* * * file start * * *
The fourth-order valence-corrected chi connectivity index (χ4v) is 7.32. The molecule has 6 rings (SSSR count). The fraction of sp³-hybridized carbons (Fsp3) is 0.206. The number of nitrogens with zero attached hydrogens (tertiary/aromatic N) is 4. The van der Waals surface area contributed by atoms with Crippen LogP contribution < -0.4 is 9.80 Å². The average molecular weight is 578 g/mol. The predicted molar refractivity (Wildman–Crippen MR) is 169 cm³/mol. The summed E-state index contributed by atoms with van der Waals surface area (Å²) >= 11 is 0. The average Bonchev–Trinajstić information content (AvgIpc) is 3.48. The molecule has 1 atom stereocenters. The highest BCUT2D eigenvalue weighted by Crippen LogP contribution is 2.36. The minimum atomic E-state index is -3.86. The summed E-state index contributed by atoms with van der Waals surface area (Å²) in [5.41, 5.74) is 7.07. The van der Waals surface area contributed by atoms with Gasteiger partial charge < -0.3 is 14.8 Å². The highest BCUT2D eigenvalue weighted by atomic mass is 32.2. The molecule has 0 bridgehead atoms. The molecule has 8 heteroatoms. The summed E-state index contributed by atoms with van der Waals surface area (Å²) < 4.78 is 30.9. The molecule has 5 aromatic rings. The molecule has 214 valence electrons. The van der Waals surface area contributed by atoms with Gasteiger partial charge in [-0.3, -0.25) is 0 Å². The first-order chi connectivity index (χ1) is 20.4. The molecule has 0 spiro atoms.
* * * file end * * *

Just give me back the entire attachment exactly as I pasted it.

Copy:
The fourth-order valence-corrected chi connectivity index (χ4v) is 7.32. The molecule has 6 rings (SSSR count). The fraction of sp³-hybridized carbons (Fsp3) is 0.206. The number of nitrogens with zero attached hydrogens (tertiary/aromatic N) is 4. The van der Waals surface area contributed by atoms with Crippen LogP contribution < -0.4 is 9.80 Å². The average molecular weight is 578 g/mol. The predicted molar refractivity (Wildman–Crippen MR) is 169 cm³/mol. The summed E-state index contributed by atoms with van der Waals surface area (Å²) >= 11 is 0. The average Bonchev–Trinajstić information content (AvgIpc) is 3.48. The molecule has 1 atom stereocenters. The highest BCUT2D eigenvalue weighted by Crippen LogP contribution is 2.36. The minimum atomic E-state index is -3.86. The summed E-state index contributed by atoms with van der Waals surface area (Å²) in [5.41, 5.74) is 7.07. The van der Waals surface area contributed by atoms with Gasteiger partial charge < -0.3 is 14.8 Å². The highest BCUT2D eigenvalue weighted by atomic mass is 32.2. The molecule has 0 bridgehead atoms. The molecule has 8 heteroatoms. The summed E-state index contributed by atoms with van der Waals surface area (Å²) < 4.78 is 30.9. The molecule has 5 aromatic rings. The molecule has 214 valence electrons. The van der Waals surface area contributed by atoms with Gasteiger partial charge in [-0.3, -0.25) is 0 Å². The first-order chi connectivity index (χ1) is 20.4. The molecule has 0 spiro atoms.